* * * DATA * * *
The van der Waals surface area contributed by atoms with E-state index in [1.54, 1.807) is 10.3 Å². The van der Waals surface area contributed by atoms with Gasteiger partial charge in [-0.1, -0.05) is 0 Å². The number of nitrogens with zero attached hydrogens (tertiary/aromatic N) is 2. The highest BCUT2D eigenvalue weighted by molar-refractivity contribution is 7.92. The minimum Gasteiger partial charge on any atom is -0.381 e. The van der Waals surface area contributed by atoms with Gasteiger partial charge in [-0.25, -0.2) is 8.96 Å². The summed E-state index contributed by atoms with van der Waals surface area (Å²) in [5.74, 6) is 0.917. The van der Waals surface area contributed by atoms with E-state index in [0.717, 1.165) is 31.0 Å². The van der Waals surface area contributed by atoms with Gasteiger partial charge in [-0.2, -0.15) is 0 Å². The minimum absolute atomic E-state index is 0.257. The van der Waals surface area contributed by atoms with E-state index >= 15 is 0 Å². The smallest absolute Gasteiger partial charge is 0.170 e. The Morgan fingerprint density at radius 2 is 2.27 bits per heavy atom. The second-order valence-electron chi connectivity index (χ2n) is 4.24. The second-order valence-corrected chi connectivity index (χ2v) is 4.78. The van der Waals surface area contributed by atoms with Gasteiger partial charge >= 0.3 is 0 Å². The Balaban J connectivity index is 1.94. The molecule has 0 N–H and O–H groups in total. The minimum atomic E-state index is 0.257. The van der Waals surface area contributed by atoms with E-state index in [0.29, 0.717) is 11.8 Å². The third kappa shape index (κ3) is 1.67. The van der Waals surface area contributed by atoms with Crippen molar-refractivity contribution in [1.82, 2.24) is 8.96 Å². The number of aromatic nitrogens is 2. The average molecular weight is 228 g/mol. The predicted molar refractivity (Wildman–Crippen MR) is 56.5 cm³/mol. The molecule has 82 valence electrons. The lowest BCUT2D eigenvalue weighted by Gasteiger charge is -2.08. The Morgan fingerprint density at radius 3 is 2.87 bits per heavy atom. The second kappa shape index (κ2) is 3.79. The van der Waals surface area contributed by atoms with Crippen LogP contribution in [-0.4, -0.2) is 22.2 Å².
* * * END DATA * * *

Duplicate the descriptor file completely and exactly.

The van der Waals surface area contributed by atoms with E-state index in [1.54, 1.807) is 10.3 Å². The van der Waals surface area contributed by atoms with Gasteiger partial charge in [-0.1, -0.05) is 0 Å². The number of nitrogens with zero attached hydrogens (tertiary/aromatic N) is 2. The highest BCUT2D eigenvalue weighted by molar-refractivity contribution is 7.92. The minimum Gasteiger partial charge on any atom is -0.381 e. The van der Waals surface area contributed by atoms with Gasteiger partial charge in [-0.25, -0.2) is 8.96 Å². The summed E-state index contributed by atoms with van der Waals surface area (Å²) in [5.74, 6) is 0.917. The van der Waals surface area contributed by atoms with E-state index in [0.717, 1.165) is 31.0 Å². The van der Waals surface area contributed by atoms with Gasteiger partial charge in [-0.2, -0.15) is 0 Å². The minimum absolute atomic E-state index is 0.257. The van der Waals surface area contributed by atoms with E-state index >= 15 is 0 Å². The smallest absolute Gasteiger partial charge is 0.170 e. The Morgan fingerprint density at radius 2 is 2.27 bits per heavy atom. The second-order valence-electron chi connectivity index (χ2n) is 4.24. The second-order valence-corrected chi connectivity index (χ2v) is 4.78. The van der Waals surface area contributed by atoms with Gasteiger partial charge >= 0.3 is 0 Å². The Balaban J connectivity index is 1.94. The molecule has 0 N–H and O–H groups in total. The minimum atomic E-state index is 0.257. The van der Waals surface area contributed by atoms with E-state index in [0.29, 0.717) is 11.8 Å². The third kappa shape index (κ3) is 1.67. The van der Waals surface area contributed by atoms with Crippen molar-refractivity contribution in [1.82, 2.24) is 8.96 Å². The number of aromatic nitrogens is 2. The average molecular weight is 228 g/mol. The predicted molar refractivity (Wildman–Crippen MR) is 56.5 cm³/mol. The molecule has 82 valence electrons. The lowest BCUT2D eigenvalue weighted by Gasteiger charge is -2.08. The Morgan fingerprint density at radius 3 is 2.87 bits per heavy atom. The second kappa shape index (κ2) is 3.79. The van der Waals surface area contributed by atoms with Crippen LogP contribution in [-0.4, -0.2) is 22.2 Å².